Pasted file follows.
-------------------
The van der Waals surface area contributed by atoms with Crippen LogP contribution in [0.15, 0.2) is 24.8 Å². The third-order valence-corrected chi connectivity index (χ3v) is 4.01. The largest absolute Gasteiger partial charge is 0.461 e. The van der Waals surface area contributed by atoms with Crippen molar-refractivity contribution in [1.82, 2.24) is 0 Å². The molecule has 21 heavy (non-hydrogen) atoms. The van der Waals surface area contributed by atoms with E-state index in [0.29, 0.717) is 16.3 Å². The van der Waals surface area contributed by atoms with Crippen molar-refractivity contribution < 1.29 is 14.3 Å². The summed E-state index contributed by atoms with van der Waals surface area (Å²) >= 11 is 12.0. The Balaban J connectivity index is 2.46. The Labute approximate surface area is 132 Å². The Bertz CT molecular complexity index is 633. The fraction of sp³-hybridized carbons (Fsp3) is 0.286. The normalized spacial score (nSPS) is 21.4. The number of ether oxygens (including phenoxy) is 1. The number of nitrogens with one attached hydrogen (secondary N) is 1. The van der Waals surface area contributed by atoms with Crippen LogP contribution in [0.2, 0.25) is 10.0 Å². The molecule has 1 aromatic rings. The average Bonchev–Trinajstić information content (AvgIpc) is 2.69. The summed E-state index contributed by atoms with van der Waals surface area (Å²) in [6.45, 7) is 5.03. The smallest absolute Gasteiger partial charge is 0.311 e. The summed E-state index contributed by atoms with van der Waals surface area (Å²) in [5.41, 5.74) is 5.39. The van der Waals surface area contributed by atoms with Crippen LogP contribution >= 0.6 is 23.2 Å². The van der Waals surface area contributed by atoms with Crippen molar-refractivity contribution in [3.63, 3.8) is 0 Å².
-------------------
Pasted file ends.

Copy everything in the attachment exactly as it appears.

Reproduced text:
The van der Waals surface area contributed by atoms with Crippen LogP contribution in [0.15, 0.2) is 24.8 Å². The third-order valence-corrected chi connectivity index (χ3v) is 4.01. The largest absolute Gasteiger partial charge is 0.461 e. The van der Waals surface area contributed by atoms with Crippen molar-refractivity contribution in [1.82, 2.24) is 0 Å². The molecule has 21 heavy (non-hydrogen) atoms. The van der Waals surface area contributed by atoms with E-state index in [0.29, 0.717) is 16.3 Å². The van der Waals surface area contributed by atoms with Crippen molar-refractivity contribution < 1.29 is 14.3 Å². The summed E-state index contributed by atoms with van der Waals surface area (Å²) >= 11 is 12.0. The Balaban J connectivity index is 2.46. The Labute approximate surface area is 132 Å². The Bertz CT molecular complexity index is 633. The fraction of sp³-hybridized carbons (Fsp3) is 0.286. The normalized spacial score (nSPS) is 21.4. The number of ether oxygens (including phenoxy) is 1. The number of nitrogens with one attached hydrogen (secondary N) is 1. The van der Waals surface area contributed by atoms with Crippen LogP contribution in [0.2, 0.25) is 10.0 Å². The molecule has 1 aromatic rings. The average Bonchev–Trinajstić information content (AvgIpc) is 2.69. The summed E-state index contributed by atoms with van der Waals surface area (Å²) in [6.45, 7) is 5.03. The smallest absolute Gasteiger partial charge is 0.311 e. The summed E-state index contributed by atoms with van der Waals surface area (Å²) in [5.41, 5.74) is 5.39. The van der Waals surface area contributed by atoms with Crippen LogP contribution >= 0.6 is 23.2 Å². The van der Waals surface area contributed by atoms with Crippen molar-refractivity contribution in [3.63, 3.8) is 0 Å².